how to dump a Instruction in gdb?

Hi, all:
I want to know how to dump the a instruction in gdb. I can dump a Module use M.dump(), also is there any such print function which can be used in gdb for a single instruction and its operand?
also I’m confused with the concept about " the type a instruction", why a instruction should have a type, how we decide the type of a instruction? for example, for the following instruction:
%i = alloca i32, align 4 ; <i32*> [#uses=2]
the following isa is true:
isa(II->getType())

is that the type of a instruction is decided by the type of the result operand? and it has nothing to do with the opcode for a instruction?

thanks.

tianwei

Hi,

I want to know how to dump the a instruction in gdb. I can dump a Module
use M.dump(), also is there any such print function which can be used in gdb
for a single instruction and its operand?

you can dump most things in LLVM the same way as for a module: if I is your
instruction, I.dump() or I->dump() should work, depending on whether it is
a pointer or a reference.

thanks very much. so for following iterator, how can I use the dump function?
for (inst_iterator II = inst_begin(F), E = inst_end(F); II != E; ++II) {

}

also I’m confused with the concept about " the type a instruction", why a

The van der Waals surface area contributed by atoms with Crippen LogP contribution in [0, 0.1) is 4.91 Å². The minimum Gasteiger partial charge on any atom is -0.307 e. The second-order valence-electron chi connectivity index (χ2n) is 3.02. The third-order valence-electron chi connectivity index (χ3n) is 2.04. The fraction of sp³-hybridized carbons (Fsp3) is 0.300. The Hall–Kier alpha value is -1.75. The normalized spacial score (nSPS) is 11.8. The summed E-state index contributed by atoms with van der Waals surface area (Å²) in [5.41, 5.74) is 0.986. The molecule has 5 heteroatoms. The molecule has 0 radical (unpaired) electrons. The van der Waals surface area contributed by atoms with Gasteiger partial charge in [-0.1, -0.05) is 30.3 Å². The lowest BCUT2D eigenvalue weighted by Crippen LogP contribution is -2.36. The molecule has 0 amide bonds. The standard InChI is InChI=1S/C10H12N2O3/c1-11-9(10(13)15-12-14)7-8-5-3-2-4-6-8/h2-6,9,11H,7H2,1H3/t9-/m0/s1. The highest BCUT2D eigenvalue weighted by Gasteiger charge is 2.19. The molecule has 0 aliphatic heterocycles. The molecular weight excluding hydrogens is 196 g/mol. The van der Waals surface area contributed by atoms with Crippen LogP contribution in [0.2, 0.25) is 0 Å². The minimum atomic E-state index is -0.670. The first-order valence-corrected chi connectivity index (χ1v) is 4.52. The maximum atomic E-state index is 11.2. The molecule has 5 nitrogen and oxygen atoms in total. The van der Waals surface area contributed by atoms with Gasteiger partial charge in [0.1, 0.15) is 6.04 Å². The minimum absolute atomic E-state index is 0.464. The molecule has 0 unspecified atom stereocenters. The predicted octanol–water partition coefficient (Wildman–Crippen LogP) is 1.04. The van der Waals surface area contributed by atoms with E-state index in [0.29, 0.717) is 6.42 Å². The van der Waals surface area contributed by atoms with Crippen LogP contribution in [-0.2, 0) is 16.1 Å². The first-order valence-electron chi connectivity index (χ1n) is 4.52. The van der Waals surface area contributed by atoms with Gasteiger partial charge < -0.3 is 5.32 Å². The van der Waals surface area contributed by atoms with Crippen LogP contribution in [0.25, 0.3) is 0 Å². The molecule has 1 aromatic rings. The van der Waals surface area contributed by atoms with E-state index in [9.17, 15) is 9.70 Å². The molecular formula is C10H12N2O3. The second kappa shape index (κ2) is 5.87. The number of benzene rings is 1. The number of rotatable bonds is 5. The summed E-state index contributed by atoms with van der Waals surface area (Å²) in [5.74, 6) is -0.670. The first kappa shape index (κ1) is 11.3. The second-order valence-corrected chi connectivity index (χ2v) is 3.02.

instruction should have a type, how we decide the type of a instruction? for
example, for the following instruction:
%i = alloca i32, align 4 ; <i32*> [#uses=2]
the following isa is true:
isa(II->getType())

is that the type of a instruction is decided by the type of the result
operand? and it has nothing to do with the opcode for a instruction?

You can see the type in the assembler above:

%i = alloca i32, align 4 ; <i32*> [#uses=2]

the <i32*> in the comment at the end tells you that %i is an i32*.
The alloca instruction allocates the given type on the stack and
returns a pointer to it. You allocate an i32 so you get a pointer
to an i32 back.

ok, I will read the language reference manual again. thanks.

You can try it yourself. First try II->dump(), compile. If it does not
work, try II.dump(). Even you can try (*II)->dump().
Or you can read the source code of inst_iterator, to see what it is,
which operator it overloads.